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May 15, 2007

Microsoft System Center Service Manager

OK, I wanted to cover some more basic stuff before I move to tools description. And I will definitely, later. But here I have a chance to lay out fresh info on a new player on the market, significant new product that will probably change the odds at the market. Pompous announcement, all right, but that's how I see it at the moment.
Later this month, Microsoft will go public with beta1 of System Center Service Manager. You've heard about Microsoft System Center probably, a new set of system management tools revolving mainly around Operations Manager (now Ops Manager 2007) and SMS (now Configuration Manager in Beta). Well, last year MS started the development of the product with a coded name Service Desk. The decision was logical, maturity of MOM and SMS as main system management tools just craved for a service management main tool. The idea was to give as much ITIL/MOF compliant functionality in the first version as possible, with the help of mature MS technologies like SQL server and SharePoint. Codename of the product was changed from Service Desk to Service Manager, probably because it encompasses more functions then standard ITIL Service Desk. The product will have a System Center look & feel, meaning that the operator console will be similar to Operations Manager 2007. On the left is a standard "Wunderbar" navigation panel with main modules and user adapted views on them. On a right side is a detailed functionality.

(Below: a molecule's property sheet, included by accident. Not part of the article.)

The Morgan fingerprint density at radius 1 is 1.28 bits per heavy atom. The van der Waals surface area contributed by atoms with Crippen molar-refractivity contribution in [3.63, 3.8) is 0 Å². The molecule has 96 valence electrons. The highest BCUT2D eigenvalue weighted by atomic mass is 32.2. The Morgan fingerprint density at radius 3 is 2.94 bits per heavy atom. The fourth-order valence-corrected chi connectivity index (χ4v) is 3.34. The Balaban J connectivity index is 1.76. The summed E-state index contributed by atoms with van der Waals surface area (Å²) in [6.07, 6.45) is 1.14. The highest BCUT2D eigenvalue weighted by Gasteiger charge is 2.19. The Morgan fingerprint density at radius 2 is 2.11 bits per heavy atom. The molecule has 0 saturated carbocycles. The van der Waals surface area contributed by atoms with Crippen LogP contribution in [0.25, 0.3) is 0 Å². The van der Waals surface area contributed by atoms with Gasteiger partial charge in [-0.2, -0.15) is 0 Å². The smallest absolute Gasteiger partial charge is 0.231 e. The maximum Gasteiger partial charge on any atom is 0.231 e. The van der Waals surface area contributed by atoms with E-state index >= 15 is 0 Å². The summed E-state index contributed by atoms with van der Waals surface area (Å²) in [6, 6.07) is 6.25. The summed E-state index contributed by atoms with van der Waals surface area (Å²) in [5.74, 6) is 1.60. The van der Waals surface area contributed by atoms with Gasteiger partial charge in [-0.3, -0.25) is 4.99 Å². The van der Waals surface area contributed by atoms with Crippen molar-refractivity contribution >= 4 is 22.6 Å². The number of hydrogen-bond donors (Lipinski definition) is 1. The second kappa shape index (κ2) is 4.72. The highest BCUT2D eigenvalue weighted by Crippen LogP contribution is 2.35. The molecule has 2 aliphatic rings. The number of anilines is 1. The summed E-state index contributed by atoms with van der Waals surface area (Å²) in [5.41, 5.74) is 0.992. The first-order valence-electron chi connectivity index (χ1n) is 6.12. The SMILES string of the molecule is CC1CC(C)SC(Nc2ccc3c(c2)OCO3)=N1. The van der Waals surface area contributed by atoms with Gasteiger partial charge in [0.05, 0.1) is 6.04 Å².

Picture: Operator Console Prototype

Basics of the product are on Service Modeling Language (SML), an xml-based language developed in cooperation of MS, HP, Cisco, IBM, Sun, Dell and a few other big names. On my opinion, a great effort and a great advantage since it serves to define heterogeneous IT infrastructure and services based on it. A great effort from MS, and congratulations to them. I am otherwise not a great fan of MS products, but here I really got excited.
Final functionality will cover the following features and their respectful consequences:

  • Incident Management: out-of-the-box implementation of core ITIL functionality, reduced call handle time with instant access to related asset and system health information, user defined queues, SLA metrics, escalation policies, built-in performance dashboards and trending reports, single unified search engine, automatic incident creation and escalation from services monitored by Ops Manager 2007